Amid Australia’s multi-billion dollar home renovation boom, the National Asbestos Awareness campaign aims to reduce asbestos-related diseases by urging renovators and tradies to ‘Stop playing renovation roulette because it’s not worth the risk’ and start to respect the dangers of asbestos just as they respect the dangers of electricity when renovating or maintaining homes.
Now in its tenth year, Australia’s longest-running, multi-award winning annual Asbestos Awareness campaign continues to warn homeowners, renovators and tradies of the dangers of asbestos and directs them to Australia’s leading, most comprehensive, trusted asbestos information source, asbestosawareness.com.au. Since launching in 2011, the website has had over 2.2 million pageviews and more than 1 million sessions.
With experts predicting a continued rise in the Third Wave of asbestos-related diseases caused from exposure to fibres when renovating or maintaining older properties; the collective data on exposure, together with the data on the current surge in home renovations has raised significant concerns about people renovating homes containing asbestos if the materials are not managed safely by professionals.
Cherie Barber said, “Australians have to stop playing renovation roulette and start to respect the invisible dangers of asbestos by using only qualified professionals for asbestos detection, removal and disposal just as we respect the dangers of electricity and would only use licenced electricians to do electrical work.
“The bottom line is, if you suspect your home may contain asbestos, before taking up tools engage a licenced asbestos assessor or occupational hygienist to inspect your property and if you need to remove asbestos, only use licenced asbestos removalists because it’s not worth the risk!” she said.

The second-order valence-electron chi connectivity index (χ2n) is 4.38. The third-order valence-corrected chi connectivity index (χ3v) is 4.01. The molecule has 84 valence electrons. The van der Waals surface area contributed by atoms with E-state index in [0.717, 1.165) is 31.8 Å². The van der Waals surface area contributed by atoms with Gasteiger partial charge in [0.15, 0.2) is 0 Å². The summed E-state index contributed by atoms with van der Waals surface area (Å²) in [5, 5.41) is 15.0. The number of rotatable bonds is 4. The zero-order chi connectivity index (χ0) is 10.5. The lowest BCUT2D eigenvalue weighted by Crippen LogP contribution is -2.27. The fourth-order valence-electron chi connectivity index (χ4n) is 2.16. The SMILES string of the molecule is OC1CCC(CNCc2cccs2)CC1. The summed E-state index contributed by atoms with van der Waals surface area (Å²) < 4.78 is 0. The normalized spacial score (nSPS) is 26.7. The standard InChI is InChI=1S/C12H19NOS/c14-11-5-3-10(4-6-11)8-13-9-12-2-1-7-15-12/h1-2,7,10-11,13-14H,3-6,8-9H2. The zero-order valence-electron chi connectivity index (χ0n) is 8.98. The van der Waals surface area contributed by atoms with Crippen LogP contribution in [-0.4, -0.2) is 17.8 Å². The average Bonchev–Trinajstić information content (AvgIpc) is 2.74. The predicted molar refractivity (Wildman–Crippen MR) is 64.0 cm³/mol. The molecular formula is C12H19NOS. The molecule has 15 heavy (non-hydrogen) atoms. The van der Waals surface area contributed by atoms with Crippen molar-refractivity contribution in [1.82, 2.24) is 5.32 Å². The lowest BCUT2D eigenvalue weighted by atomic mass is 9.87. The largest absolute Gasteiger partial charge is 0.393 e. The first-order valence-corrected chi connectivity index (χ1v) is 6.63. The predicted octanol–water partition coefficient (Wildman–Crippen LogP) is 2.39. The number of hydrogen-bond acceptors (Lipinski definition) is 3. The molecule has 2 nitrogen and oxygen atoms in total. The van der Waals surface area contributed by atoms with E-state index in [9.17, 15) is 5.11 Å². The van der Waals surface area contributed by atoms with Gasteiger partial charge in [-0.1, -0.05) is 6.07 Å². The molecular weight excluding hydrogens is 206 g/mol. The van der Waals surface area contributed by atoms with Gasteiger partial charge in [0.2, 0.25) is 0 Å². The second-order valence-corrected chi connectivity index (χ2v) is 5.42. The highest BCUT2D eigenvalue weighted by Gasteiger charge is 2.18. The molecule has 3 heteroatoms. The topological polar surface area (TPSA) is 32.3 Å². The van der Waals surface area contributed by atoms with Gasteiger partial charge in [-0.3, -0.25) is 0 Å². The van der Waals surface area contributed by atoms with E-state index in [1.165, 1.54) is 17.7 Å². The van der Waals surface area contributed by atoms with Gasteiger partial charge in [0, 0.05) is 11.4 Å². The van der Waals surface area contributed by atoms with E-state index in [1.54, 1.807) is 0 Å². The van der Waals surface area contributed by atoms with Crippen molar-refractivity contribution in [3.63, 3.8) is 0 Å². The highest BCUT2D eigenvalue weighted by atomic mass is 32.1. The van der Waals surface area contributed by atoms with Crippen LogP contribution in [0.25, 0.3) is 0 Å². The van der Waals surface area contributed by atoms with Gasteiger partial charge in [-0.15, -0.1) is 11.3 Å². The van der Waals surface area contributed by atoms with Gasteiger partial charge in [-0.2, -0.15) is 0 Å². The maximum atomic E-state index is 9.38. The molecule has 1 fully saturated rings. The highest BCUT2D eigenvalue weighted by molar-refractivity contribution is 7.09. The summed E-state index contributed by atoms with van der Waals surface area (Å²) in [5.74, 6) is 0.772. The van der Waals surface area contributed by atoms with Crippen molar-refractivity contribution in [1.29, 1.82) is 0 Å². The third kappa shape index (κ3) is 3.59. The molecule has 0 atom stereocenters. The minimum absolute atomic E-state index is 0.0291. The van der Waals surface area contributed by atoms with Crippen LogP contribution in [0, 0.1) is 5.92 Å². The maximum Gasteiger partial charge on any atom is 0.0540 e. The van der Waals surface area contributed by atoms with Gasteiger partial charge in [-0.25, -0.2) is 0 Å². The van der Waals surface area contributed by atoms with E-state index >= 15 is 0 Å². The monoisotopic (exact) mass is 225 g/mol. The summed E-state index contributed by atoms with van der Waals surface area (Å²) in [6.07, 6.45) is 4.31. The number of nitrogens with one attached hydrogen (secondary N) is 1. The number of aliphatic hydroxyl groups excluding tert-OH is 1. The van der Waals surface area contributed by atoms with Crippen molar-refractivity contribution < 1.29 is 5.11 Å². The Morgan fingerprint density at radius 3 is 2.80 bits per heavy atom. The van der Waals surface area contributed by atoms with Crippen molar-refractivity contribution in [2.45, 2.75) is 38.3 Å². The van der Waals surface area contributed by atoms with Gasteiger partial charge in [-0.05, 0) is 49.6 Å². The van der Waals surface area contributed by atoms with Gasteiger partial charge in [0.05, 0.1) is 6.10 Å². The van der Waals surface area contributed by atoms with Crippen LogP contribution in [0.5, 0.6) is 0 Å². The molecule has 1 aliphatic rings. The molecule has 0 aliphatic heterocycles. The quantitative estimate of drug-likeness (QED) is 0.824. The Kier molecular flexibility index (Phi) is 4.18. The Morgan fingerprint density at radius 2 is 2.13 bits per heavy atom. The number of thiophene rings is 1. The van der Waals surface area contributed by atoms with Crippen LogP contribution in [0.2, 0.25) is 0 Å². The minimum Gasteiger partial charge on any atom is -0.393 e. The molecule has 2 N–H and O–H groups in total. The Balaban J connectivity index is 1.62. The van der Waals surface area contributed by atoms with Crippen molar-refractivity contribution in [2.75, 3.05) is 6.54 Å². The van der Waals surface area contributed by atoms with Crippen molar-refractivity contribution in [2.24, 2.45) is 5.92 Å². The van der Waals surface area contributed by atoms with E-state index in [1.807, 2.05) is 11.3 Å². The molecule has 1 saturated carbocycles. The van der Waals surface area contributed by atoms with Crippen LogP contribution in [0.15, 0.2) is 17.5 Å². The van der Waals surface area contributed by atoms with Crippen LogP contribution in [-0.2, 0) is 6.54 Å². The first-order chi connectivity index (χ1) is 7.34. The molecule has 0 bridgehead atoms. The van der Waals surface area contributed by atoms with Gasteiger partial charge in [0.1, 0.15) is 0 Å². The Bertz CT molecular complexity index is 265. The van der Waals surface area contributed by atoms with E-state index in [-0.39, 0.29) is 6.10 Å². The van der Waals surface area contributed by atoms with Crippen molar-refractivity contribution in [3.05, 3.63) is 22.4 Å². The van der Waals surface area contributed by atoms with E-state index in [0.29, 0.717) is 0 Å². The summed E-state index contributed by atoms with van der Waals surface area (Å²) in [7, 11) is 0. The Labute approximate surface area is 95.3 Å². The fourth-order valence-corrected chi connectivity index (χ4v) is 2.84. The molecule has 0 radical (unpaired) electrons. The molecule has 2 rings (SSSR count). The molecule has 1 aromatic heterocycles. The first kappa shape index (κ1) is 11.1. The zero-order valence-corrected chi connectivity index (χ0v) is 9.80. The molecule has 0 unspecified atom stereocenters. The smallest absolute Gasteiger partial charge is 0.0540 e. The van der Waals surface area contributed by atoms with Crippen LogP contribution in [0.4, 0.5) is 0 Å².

Stop playing renovation roulette and visit asbestosawareness.com.au – it’s not worth the risk!
#AsbestosAwareness #RespectAsbestos #RenovationRoulette #DIY #StopPlayingRenovationRoulette #Renovating #RespectAsbestosRisks #AsbestosAndRenovating #Renovations #WomenRenovators #WomenAndRenovating
PLEASE NOTE: Please see Sandie Foreman’s mesothelioma story on page 4 of this release for a case study.
FURTHER INFORMATION & INTERVIEW REQUESTS
For information and asbestos education resources refer to the Campaign Notes & Website Quick Links on page 3.
For detailed Journalist Notes about asbestos risks and resources or to arrange interviews with a variety of spokespersons including Ambassadors and case studies, contact Insight Communications on 02 9518 4744.
Clare Collins: 0414 821 957 w [email protected]
Alice Collins: 0414 686 091 w [email protected]
AMBASSADOR PHOTOGRAPHS, ASBESTOS PRODUCT IMAGES & GRAPHICS
For various images and graphics of asbestos-containing materials or Asbestos Awareness Ambassador Cherie Barber, Australia’s Renovation Queen™ visit: https://asbestosawareness.box.com/v/AsbestosAwarenessImages
COMPREHENSIVE JOURNALIST NOTES: https://asbestosawareness.box.com/v/2021-Journalist-Notes
AUSTRALIAN MESOTHELIOMA REGISTRY (AMR)